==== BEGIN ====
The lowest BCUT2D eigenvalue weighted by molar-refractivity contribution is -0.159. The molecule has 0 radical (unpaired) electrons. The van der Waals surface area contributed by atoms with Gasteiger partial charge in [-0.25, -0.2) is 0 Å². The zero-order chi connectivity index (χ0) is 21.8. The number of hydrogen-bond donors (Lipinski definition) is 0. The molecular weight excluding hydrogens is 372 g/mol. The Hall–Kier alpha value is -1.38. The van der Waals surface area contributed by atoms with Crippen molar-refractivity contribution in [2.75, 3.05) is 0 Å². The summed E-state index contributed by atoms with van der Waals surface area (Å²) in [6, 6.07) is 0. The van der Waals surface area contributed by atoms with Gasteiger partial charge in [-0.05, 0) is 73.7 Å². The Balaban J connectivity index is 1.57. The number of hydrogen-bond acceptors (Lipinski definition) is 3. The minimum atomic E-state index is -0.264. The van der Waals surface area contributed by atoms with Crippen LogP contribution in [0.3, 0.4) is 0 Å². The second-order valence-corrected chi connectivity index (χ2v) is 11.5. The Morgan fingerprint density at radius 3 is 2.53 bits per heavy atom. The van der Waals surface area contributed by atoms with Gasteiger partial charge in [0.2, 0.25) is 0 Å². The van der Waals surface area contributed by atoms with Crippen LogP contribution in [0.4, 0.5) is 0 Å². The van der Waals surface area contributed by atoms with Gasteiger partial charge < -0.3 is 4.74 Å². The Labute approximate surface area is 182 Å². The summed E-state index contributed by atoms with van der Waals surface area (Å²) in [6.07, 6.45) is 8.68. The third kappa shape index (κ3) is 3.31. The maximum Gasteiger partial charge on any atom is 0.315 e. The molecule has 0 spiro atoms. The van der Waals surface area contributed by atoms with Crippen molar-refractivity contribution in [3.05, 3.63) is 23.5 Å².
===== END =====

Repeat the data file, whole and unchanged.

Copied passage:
The lowest BCUT2D eigenvalue weighted by molar-refractivity contribution is -0.159. The molecule has 0 radical (unpaired) electrons. The van der Waals surface area contributed by atoms with Gasteiger partial charge in [-0.25, -0.2) is 0 Å². The zero-order chi connectivity index (χ0) is 21.8. The number of hydrogen-bond donors (Lipinski definition) is 0. The molecular weight excluding hydrogens is 372 g/mol. The Hall–Kier alpha value is -1.38. The van der Waals surface area contributed by atoms with Crippen molar-refractivity contribution in [2.75, 3.05) is 0 Å². The summed E-state index contributed by atoms with van der Waals surface area (Å²) in [6, 6.07) is 0. The van der Waals surface area contributed by atoms with Gasteiger partial charge in [-0.05, 0) is 73.7 Å². The Balaban J connectivity index is 1.57. The number of hydrogen-bond acceptors (Lipinski definition) is 3. The minimum atomic E-state index is -0.264. The van der Waals surface area contributed by atoms with Crippen LogP contribution in [0.3, 0.4) is 0 Å². The second-order valence-corrected chi connectivity index (χ2v) is 11.5. The Morgan fingerprint density at radius 3 is 2.53 bits per heavy atom. The van der Waals surface area contributed by atoms with Gasteiger partial charge in [0.2, 0.25) is 0 Å². The van der Waals surface area contributed by atoms with Crippen LogP contribution in [0.4, 0.5) is 0 Å². The van der Waals surface area contributed by atoms with Gasteiger partial charge < -0.3 is 4.74 Å². The Labute approximate surface area is 182 Å². The summed E-state index contributed by atoms with van der Waals surface area (Å²) in [6.07, 6.45) is 8.68. The third kappa shape index (κ3) is 3.31. The maximum Gasteiger partial charge on any atom is 0.315 e. The molecule has 0 spiro atoms. The van der Waals surface area contributed by atoms with Crippen molar-refractivity contribution in [3.05, 3.63) is 23.5 Å².